# Subarray with Given Sum

Problem Statement: Subarray with Given Sum

Given an array and a sum k, generate the subarray whose elements sum to k.

Examples:

```Example 1:
Input:
arr = {1, 7, 3, 9}, k = 10

Output: 7 3
Explanation:
Of all the subarrays, 7 and 3 sums to 10.

Example 2:
Input: arr = {2,1,3,4,5,6}, k = 10
Output: 2 1 3 4
Explanation: Of all the subarrays, 2, 1, 3 and 4 sums to 10```

### Solution:

Disclaimer: Don’t jump directly to the solution, try it out yourself first.

### Solution 1:

Intuition:

There is no special intuition needed for the brute force solution. We just need to generate all possible subarrays and check the sum.

Approach:

• In order to generate all the subarrays, we need two nested loops. First loop decides the starting index of the subarray.
• Second loop traverses from the starting index and generates all possible subarrays from that.
• At each point we check whether we have reached the required sum.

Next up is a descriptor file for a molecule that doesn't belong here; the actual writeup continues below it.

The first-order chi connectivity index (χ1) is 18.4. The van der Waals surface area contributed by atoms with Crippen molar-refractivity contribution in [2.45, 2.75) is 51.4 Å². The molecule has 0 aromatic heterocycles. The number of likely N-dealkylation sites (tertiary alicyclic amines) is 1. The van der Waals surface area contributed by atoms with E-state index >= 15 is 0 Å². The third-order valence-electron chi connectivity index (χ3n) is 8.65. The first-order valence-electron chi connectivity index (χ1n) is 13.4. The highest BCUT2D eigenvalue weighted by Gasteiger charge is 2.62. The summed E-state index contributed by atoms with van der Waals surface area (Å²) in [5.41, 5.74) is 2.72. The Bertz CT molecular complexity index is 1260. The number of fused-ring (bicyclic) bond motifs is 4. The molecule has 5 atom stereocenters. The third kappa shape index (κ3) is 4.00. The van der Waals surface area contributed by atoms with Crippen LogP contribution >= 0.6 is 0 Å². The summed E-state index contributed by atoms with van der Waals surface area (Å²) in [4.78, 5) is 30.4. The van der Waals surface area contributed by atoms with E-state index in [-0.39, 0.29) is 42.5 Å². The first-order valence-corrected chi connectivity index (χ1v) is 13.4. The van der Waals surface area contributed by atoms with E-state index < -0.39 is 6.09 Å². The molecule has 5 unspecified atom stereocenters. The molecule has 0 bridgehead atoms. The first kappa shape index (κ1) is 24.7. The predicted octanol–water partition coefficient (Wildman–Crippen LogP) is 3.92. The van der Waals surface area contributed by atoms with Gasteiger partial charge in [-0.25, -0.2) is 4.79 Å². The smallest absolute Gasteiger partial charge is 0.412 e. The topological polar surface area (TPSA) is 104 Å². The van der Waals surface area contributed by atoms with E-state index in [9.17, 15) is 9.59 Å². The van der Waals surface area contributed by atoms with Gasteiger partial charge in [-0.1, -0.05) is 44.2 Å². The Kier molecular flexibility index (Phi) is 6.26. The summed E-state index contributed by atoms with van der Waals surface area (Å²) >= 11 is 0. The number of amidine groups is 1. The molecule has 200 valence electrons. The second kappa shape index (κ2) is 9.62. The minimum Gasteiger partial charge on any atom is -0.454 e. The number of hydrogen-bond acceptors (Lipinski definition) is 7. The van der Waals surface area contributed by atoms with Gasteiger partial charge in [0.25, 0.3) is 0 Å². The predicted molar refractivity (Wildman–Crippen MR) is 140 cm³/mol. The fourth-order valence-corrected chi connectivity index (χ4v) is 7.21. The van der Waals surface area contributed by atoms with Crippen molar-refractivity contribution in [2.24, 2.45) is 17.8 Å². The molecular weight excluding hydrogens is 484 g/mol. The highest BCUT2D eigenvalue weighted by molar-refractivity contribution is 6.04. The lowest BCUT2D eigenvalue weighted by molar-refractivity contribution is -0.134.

• If so, i and j are the starting and ending indexes of the subarray, we print using them.
• Else, we move on to the next possible one.

Code:

## C++ Code

``````#include<iostream>

using namespace std;

void subArrWithSumKBruteForce(int arr[], int n, int k) {
for (int i = 0; i < n; i++) {
int sum = 0;
for (int j = i; j < n; j++) {
sum += arr[j];
if (sum == k) {
for (int p = i; p <= j; p++)
cout << arr[p] << " ";
cout << endl;
}
}
}
}

int main() {

int arr[] = {1, 9, 3, 7};
int n = sizeof(arr) / sizeof(arr), k = 10;

cout << "Subarray with given sum is: " << endl;
subArrWithSumKBruteForce(arr, n, k);

return 0;
}``````

Output:

Subarray with given sum is:
1 9
3 7

Time Complexity: O(n^2 + n), because we need to generate all possible subarrays. This contributes O(n^2) and printing the subarray takes O(n). As a result, O(n^2 + n) ~ O(n^2).

Space Complexity: O(1), we are not using any extra space.

## Java Code

``````import java.util.*;

public class Solution {

public static void main(String[] args) {
int[] arr = {1, 9, 3, 7};